Skip to main content

Book Review: Rot and Ruin by Jonathan Maberry Gives Hunger Games Fans Something New to Read

I have been a young adult librarian since 2006. I have witnessed book after book coming into the library. Let me tell you--there doesn't seem to be anything original coming in anymore. Now, teens and the adults who read teen books can breathe easy. In Rot and Ruin, Jonathan Maberry has created a novel that takes one of the latest crazes--zombies--and creates a new world that dystopian readers will delve into.
It seems odd to use zombies to teach lessons about humanity. It's the future, and zombies have taken over the world. Some virus has set in, and now it's only a matter of time before every human eventually becomes a zombie. If you get infected by a zombie, you're toast, and even if you die a natural death, you re-animate as a zombie. The only way to avoid being a zombie is for someone to drive a large stake into the back of their head.

Our protagonist is Benny Imura, a teenager who is your typical surly teen. Orphaned when his parents both became zoms, he now lives with his brother Tom. He despises Tom, because he believes Tom abandoned his parents when they needed him the most. But right now, Benny's biggest problem is finding a job. Everyone is required to work. He is willing to do anything but work with Tom. Tom is a zombie hunter, which should impress Benny, since he seems to be in awe of the other zombie hunters in town. But it's hard to look up to someone who you believe is a coward. Finding a job proves more difficult than Benny realizes. Inevitably, he ends up working with Tom, and he learns that everything he originally believed was a lie.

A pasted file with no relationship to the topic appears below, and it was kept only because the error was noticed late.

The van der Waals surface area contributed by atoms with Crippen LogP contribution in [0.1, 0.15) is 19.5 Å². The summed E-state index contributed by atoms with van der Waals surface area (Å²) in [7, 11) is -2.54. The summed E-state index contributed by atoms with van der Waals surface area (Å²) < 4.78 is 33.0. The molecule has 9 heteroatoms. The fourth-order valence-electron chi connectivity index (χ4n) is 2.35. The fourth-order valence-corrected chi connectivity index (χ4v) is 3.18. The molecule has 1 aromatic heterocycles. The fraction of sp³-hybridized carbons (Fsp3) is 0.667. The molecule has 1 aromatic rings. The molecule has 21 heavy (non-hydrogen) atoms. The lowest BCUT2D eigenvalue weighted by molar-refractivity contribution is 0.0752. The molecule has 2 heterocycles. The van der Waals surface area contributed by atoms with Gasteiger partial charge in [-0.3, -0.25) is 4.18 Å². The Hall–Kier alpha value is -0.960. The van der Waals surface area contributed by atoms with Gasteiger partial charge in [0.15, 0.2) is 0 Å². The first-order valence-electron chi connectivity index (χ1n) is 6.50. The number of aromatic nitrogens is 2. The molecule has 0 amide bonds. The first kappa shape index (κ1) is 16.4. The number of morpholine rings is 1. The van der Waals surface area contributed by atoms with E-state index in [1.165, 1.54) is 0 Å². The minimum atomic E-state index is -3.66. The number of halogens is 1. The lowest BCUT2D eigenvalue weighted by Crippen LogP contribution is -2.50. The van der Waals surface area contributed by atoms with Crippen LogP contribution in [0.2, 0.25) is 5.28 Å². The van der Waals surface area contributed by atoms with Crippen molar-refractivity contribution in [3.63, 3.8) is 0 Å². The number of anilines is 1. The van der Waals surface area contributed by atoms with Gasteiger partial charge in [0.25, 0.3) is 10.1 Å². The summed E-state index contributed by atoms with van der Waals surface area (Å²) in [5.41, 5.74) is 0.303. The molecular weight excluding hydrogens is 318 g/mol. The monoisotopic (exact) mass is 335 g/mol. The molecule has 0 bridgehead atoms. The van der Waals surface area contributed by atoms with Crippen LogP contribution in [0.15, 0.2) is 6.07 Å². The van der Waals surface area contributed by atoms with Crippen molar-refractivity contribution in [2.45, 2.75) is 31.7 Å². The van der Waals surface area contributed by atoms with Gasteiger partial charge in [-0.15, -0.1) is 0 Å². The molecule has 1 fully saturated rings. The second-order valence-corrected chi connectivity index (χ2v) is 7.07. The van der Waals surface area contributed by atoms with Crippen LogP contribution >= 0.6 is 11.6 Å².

Maberry creates a world that readers can immerse themselves in. And he does this without us noticing. The beginning scenes are crucial. Benny describes what jobs he has tried. He has tried being a carpet coat salesman, a fence patroller, locksmith, and so on. As he describes each job, we learn about this world we have entered and what its citizens regard as normal. Benny and his friends sit around the store and trade zombie hunter cards. They fantasize over the lost girl, a girl who is supposedly living in the wild ever since her family was killed by zombies.

This book works because although zombies provide the context for the story, it actually has nothing to do with zombies and everything to do with humanity. What constitutes a monster and what does being human mean? I found myself being sucked into this story. This book doesn't make you love zombies, like the Twilight books did for vampires, but instead it helps you respect zombies and what they once were.
Inevitably, everyone in this story is doomed, but until they do, these zombie hunters are determined to make the world a more humane place for zombies and humans alike!


Comments

Popular posts from this blog

Ali Abassi's Border (2018): A Dark Swedish Fairy Tale

Have you ever felt like you are alone? Like you exist and move around in a community of people that you are nothing like?